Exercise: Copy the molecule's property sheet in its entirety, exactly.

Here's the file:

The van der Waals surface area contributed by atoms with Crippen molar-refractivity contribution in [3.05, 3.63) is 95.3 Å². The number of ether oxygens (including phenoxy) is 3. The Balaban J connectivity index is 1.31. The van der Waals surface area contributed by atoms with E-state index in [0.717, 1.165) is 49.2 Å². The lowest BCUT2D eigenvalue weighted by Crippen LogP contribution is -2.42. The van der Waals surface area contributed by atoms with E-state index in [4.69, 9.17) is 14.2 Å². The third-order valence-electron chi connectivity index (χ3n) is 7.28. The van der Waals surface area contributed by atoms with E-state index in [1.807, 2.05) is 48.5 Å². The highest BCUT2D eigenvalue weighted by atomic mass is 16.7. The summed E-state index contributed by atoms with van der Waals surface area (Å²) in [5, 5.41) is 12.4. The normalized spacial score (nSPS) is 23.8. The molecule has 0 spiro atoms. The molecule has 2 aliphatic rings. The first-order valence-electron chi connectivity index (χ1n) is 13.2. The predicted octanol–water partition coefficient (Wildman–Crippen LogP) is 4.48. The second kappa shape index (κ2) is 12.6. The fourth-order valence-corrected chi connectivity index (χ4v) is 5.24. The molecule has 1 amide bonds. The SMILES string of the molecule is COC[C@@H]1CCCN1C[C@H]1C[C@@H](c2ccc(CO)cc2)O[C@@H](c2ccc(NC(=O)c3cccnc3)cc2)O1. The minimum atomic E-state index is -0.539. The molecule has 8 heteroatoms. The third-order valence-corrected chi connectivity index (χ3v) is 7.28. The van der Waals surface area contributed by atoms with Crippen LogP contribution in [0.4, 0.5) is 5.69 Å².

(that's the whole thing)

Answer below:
The van der Waals surface area contributed by atoms with Crippen molar-refractivity contribution in [3.05, 3.63) is 95.3 Å². The number of ether oxygens (including phenoxy) is 3. The Balaban J connectivity index is 1.31. The van der Waals surface area contributed by atoms with E-state index in [0.717, 1.165) is 49.2 Å². The lowest BCUT2D eigenvalue weighted by Crippen LogP contribution is -2.42. The van der Waals surface area contributed by atoms with E-state index in [4.69, 9.17) is 14.2 Å². The third-order valence-electron chi connectivity index (χ3n) is 7.28. The van der Waals surface area contributed by atoms with E-state index in [1.807, 2.05) is 48.5 Å². The highest BCUT2D eigenvalue weighted by atomic mass is 16.7. The summed E-state index contributed by atoms with van der Waals surface area (Å²) in [5, 5.41) is 12.4. The normalized spacial score (nSPS) is 23.8. The molecule has 0 spiro atoms. The molecule has 2 aliphatic rings. The first-order valence-electron chi connectivity index (χ1n) is 13.2. The predicted octanol–water partition coefficient (Wildman–Crippen LogP) is 4.48. The second kappa shape index (κ2) is 12.6. The fourth-order valence-corrected chi connectivity index (χ4v) is 5.24. The molecule has 1 amide bonds. The SMILES string of the molecule is COC[C@@H]1CCCN1C[C@H]1C[C@@H](c2ccc(CO)cc2)O[C@@H](c2ccc(NC(=O)c3cccnc3)cc2)O1. The minimum atomic E-state index is -0.539. The molecule has 8 heteroatoms. The third-order valence-corrected chi connectivity index (χ3v) is 7.28. The van der Waals surface area contributed by atoms with Crippen LogP contribution in [0.4, 0.5) is 5.69 Å².